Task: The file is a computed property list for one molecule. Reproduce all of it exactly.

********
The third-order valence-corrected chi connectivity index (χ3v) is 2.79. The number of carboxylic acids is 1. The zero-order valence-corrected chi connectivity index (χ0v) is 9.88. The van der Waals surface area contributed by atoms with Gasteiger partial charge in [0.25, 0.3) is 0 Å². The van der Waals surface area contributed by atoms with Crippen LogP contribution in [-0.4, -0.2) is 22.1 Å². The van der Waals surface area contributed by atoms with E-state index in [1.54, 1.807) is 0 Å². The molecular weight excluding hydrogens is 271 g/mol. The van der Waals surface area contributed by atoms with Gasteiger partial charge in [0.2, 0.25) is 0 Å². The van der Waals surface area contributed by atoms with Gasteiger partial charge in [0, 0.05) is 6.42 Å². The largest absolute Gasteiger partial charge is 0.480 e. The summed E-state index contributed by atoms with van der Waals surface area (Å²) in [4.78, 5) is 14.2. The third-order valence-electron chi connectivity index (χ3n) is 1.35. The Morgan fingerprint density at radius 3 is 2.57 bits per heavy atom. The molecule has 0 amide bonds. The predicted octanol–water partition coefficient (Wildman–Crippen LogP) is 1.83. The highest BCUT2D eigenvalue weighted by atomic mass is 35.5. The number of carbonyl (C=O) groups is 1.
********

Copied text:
The third-order valence-corrected chi connectivity index (χ3v) is 2.79. The number of carboxylic acids is 1. The zero-order valence-corrected chi connectivity index (χ0v) is 9.88. The van der Waals surface area contributed by atoms with Gasteiger partial charge in [0.25, 0.3) is 0 Å². The van der Waals surface area contributed by atoms with Crippen LogP contribution in [-0.4, -0.2) is 22.1 Å². The van der Waals surface area contributed by atoms with E-state index in [1.54, 1.807) is 0 Å². The molecular weight excluding hydrogens is 271 g/mol. The van der Waals surface area contributed by atoms with Gasteiger partial charge in [0.2, 0.25) is 0 Å². The van der Waals surface area contributed by atoms with Gasteiger partial charge in [0, 0.05) is 6.42 Å². The largest absolute Gasteiger partial charge is 0.480 e. The summed E-state index contributed by atoms with van der Waals surface area (Å²) in [4.78, 5) is 14.2. The third-order valence-electron chi connectivity index (χ3n) is 1.35. The Morgan fingerprint density at radius 3 is 2.57 bits per heavy atom. The molecule has 0 amide bonds. The predicted octanol–water partition coefficient (Wildman–Crippen LogP) is 1.83. The highest BCUT2D eigenvalue weighted by atomic mass is 35.5. The number of carbonyl (C=O) groups is 1.